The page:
The ionically conductive liquid charging apparatus of the present invention is comprised of a conductive housing 24 for supporting a wetted liquid donor blade 26 in contact with the surface 12 of photoreceptor 10. Housing 24 is fabricated of brass, stainless steel or any other conductive material or conductive composite such as a carbon loaded polymer. Preferably, the housing 24 is fabricated from a material which allows conduction of electricity while not being susceptible to oxidation or corrosion upon exposure to the particular ionically conductive liquid utilized by the invention, as will be discussed. The housing 24 may also serve as a reservoir for storing an amount of the ionically conductive liquid used to wet the liquid donor blade 26 supported therein.
The conductive housing 24 is coupled to a DC voltage power supply 22 for applying an ion transporting bias voltage to the wetted donor blade 26, whereby a voltage bias is applied to the liquid donor blade 26 and the ionically conductive liquid material wetted thereby via DC power supply 22 coupled to housing 24. Alternatively, electrical contact can also be made to the ionically conductive fluid either by immersing a wire into the fluid, if the fluid container is comprised of an electrically insulating material, rather than applying a voltage directly to the fluid container, when it is comprised of a conductive material. Typical voltages provided by the power supply 22 might range from about -4000 V to about +4000 V, and preferably between about ±400 to about ±700. The voltage that is applied to the photoreceptor surface 12 is essentially equal to the voltage applied to the ionically conductive liquid such that a voltage of 750 volts, for example, applied to the ionically conductive medium results in a voltage of about 750 volts or slightly less on the photoreceptor. The voltage supplied by the power source 22 can be of a positive or negative polarity, wherein the polarity of the charge deposited by the donor blade is exclusively controlled by the polarity of the supplied voltage. That is to say that the application of a positive bias to the ionically conductive liquid material causes positive ions to transfer to the photoreceptive member while the application of a negative bias to the ionically conductive liquid causes negative ions to transfer to the photoreceptive member.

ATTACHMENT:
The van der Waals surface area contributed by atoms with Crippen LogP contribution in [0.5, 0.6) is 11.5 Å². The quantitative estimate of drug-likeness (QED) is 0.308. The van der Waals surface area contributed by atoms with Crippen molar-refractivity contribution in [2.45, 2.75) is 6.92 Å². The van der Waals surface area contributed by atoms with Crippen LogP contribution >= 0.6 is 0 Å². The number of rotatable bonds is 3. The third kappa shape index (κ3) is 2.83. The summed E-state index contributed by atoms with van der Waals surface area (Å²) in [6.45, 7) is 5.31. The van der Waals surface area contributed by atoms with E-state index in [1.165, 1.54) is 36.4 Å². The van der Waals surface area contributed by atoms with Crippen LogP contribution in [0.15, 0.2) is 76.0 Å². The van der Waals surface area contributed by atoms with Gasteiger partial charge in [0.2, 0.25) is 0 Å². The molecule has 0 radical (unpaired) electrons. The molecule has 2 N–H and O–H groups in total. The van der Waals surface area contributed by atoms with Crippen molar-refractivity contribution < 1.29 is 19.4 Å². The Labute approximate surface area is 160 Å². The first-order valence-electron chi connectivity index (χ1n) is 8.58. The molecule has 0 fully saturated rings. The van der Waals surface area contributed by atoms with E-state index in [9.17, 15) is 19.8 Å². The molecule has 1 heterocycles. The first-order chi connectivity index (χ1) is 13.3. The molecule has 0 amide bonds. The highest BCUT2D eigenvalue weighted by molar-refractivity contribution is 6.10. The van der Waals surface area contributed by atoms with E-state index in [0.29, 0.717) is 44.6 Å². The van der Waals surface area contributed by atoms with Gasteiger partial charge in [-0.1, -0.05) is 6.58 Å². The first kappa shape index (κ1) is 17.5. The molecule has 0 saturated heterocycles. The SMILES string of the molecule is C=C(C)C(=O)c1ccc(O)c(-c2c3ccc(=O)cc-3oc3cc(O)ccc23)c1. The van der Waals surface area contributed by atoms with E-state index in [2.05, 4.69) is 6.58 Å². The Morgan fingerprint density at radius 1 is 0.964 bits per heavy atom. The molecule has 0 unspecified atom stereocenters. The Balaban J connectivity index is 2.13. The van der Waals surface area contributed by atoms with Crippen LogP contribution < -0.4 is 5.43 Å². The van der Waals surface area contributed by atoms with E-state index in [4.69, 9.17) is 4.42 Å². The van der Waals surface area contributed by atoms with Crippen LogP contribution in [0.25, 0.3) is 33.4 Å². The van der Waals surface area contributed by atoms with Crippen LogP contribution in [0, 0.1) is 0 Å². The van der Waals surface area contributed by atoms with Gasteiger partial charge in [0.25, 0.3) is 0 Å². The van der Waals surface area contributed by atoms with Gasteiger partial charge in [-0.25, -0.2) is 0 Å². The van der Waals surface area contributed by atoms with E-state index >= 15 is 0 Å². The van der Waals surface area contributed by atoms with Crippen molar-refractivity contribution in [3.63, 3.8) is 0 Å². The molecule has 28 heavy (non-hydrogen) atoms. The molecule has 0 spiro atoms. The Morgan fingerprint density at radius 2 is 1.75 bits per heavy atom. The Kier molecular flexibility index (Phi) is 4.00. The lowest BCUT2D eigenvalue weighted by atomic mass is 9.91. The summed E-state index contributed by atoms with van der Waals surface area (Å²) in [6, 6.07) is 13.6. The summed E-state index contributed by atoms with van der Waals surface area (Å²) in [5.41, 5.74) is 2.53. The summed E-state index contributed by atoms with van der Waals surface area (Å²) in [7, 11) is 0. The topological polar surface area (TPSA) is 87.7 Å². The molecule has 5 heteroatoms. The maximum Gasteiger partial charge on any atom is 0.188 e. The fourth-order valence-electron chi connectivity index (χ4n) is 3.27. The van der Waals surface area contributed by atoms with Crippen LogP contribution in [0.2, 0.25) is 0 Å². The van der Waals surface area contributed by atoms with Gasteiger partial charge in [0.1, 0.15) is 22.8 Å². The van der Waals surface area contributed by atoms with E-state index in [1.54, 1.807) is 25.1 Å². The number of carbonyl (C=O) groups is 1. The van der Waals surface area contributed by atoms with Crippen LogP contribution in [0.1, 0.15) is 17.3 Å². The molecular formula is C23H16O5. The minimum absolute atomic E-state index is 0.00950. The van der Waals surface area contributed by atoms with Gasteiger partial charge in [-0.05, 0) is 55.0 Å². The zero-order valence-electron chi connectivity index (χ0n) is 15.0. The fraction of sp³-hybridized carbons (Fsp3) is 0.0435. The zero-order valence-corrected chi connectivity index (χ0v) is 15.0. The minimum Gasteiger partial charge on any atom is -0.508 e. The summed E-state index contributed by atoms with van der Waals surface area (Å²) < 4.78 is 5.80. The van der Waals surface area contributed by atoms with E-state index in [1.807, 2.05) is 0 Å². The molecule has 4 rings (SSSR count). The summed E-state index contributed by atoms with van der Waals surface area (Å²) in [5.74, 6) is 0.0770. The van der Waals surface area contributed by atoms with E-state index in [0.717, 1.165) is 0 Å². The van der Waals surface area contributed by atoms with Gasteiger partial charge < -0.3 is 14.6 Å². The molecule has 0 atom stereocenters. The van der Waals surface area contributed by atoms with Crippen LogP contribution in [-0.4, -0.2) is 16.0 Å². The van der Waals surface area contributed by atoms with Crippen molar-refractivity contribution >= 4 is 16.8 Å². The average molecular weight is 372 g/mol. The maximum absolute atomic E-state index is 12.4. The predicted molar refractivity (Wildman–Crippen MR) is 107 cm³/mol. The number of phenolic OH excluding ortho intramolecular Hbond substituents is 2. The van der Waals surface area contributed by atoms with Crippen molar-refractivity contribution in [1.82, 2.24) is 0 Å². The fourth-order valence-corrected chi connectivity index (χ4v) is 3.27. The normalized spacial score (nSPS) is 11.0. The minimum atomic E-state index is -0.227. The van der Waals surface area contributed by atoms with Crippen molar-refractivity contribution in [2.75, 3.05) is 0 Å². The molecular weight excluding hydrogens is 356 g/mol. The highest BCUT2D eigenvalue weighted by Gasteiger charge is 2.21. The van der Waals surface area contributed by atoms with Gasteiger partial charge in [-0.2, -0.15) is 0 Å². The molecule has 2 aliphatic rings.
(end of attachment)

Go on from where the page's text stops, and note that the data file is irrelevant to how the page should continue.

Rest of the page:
Examples of ionically conductive liquid materials which may serve satisfactorily in the context of the present invention include any liquid based material capable of conducting ions, including simple tap water and even distilled or deionized water (where the conductivity thereof is believed to be caused by the known dissolution of carbon dioxide in water). Components which can be added to the water to render it more ionically conductive include atmospheric carbon dioxide (CO2), lithium carbonate, sodium carbonate, potassium carbonate, sodium bicarbonate and the like. The concentration ranges can vary from trace levels to saturation. Another example of an ionically conductive medium is a gel that is composed of 96 wt % water and 4 wt % acrylic acid neutralized with NaOH. Other hydrogels include polyhydroxyethylmethacrylates, polyacrylates, polyvinylpyrrolidinone and the like. Other gel materials include gelatin, gums and mucilages both natural and synthetic. Numerous other fluid compounds and materials which may be desirable for use with the apparatus of the present invention are described in commonly assigned patent application entitled Photoconductive Charging Processes filed on May 27, 1994, identified by Ser. No. 08/250,749.
Donor blade 26 is a relatively flexible blade member which may be fabricated from a porous or microporous elastomeric polymer like polyurethane or polyvinylalcohol-co-polyvinylformal (polyvinylalcohol crosslinked with formaldehyde) which provides for bringing the pure liquid or ionically conductive liquid in contact with the photoreceptor surface 12. This blade member should be wettable, preferably hydrophilic especially when the liquid is water, by the particular ionically conductive liquid being utilized. For example, polyurethane foam, compressed polyurethane foam, or polyvinylalcohol-co-polyvinylformal foam can be used to provide a compliant blade member. Alternatively, the donor blade 26 can be fabricated from a hydrophobic polymer, for example VITON®, a copolymer of vinylidene fluoride/hexafluoropropylene, or terpolymers of vinylidene fluoride/hexafluoropropylene and tetrafluoroethylene. The surface of the blade can be chemically treated so as to make it hydrophilic. For example, it may be treated by exposure to ozone gas, or other oxidizing agents such as chromic acid. Yet another way of making a surface, such as VITON®, hydrophilic is to roughen it, for example by sanding it with fine sand paper. Other hydrophobic polymers for the donor blade include polyethylene, polypropylene, polyethylpentane, polybutadiene and silicone elastomers.